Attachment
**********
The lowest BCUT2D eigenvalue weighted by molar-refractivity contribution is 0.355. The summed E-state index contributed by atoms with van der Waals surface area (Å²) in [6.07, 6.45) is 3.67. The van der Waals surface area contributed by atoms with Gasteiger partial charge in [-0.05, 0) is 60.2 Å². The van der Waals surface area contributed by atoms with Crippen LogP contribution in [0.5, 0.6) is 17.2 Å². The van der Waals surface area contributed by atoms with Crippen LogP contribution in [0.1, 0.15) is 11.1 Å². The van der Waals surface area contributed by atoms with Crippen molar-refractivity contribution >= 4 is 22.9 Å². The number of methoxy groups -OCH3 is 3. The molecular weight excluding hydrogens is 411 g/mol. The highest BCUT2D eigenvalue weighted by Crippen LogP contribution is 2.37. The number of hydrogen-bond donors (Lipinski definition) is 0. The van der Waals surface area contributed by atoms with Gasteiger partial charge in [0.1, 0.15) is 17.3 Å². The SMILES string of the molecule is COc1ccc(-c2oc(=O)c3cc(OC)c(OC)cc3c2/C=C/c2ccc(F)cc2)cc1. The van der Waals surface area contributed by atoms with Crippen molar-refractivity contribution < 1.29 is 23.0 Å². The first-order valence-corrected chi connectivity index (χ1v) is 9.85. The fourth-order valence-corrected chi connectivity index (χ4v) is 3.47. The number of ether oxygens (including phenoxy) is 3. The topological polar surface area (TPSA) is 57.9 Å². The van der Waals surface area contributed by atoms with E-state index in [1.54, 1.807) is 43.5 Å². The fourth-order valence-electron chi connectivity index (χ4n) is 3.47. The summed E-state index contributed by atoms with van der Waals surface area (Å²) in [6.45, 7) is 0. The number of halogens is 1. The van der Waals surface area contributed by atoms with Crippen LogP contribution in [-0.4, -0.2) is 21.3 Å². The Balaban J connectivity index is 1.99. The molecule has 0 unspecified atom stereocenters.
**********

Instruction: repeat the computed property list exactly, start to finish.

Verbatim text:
The lowest BCUT2D eigenvalue weighted by molar-refractivity contribution is 0.355. The summed E-state index contributed by atoms with van der Waals surface area (Å²) in [6.07, 6.45) is 3.67. The van der Waals surface area contributed by atoms with Gasteiger partial charge in [-0.05, 0) is 60.2 Å². The van der Waals surface area contributed by atoms with Crippen LogP contribution in [0.5, 0.6) is 17.2 Å². The van der Waals surface area contributed by atoms with Crippen LogP contribution in [0.1, 0.15) is 11.1 Å². The van der Waals surface area contributed by atoms with Crippen molar-refractivity contribution >= 4 is 22.9 Å². The number of methoxy groups -OCH3 is 3. The molecular weight excluding hydrogens is 411 g/mol. The highest BCUT2D eigenvalue weighted by Crippen LogP contribution is 2.37. The number of hydrogen-bond donors (Lipinski definition) is 0. The van der Waals surface area contributed by atoms with Gasteiger partial charge in [0.1, 0.15) is 17.3 Å². The SMILES string of the molecule is COc1ccc(-c2oc(=O)c3cc(OC)c(OC)cc3c2/C=C/c2ccc(F)cc2)cc1. The van der Waals surface area contributed by atoms with Crippen molar-refractivity contribution < 1.29 is 23.0 Å². The first-order valence-corrected chi connectivity index (χ1v) is 9.85. The fourth-order valence-corrected chi connectivity index (χ4v) is 3.47. The number of ether oxygens (including phenoxy) is 3. The topological polar surface area (TPSA) is 57.9 Å². The van der Waals surface area contributed by atoms with E-state index in [1.54, 1.807) is 43.5 Å². The fourth-order valence-electron chi connectivity index (χ4n) is 3.47. The summed E-state index contributed by atoms with van der Waals surface area (Å²) in [6.45, 7) is 0. The number of halogens is 1. The van der Waals surface area contributed by atoms with Crippen LogP contribution in [-0.4, -0.2) is 21.3 Å². The Balaban J connectivity index is 1.99. The molecule has 0 unspecified atom stereocenters.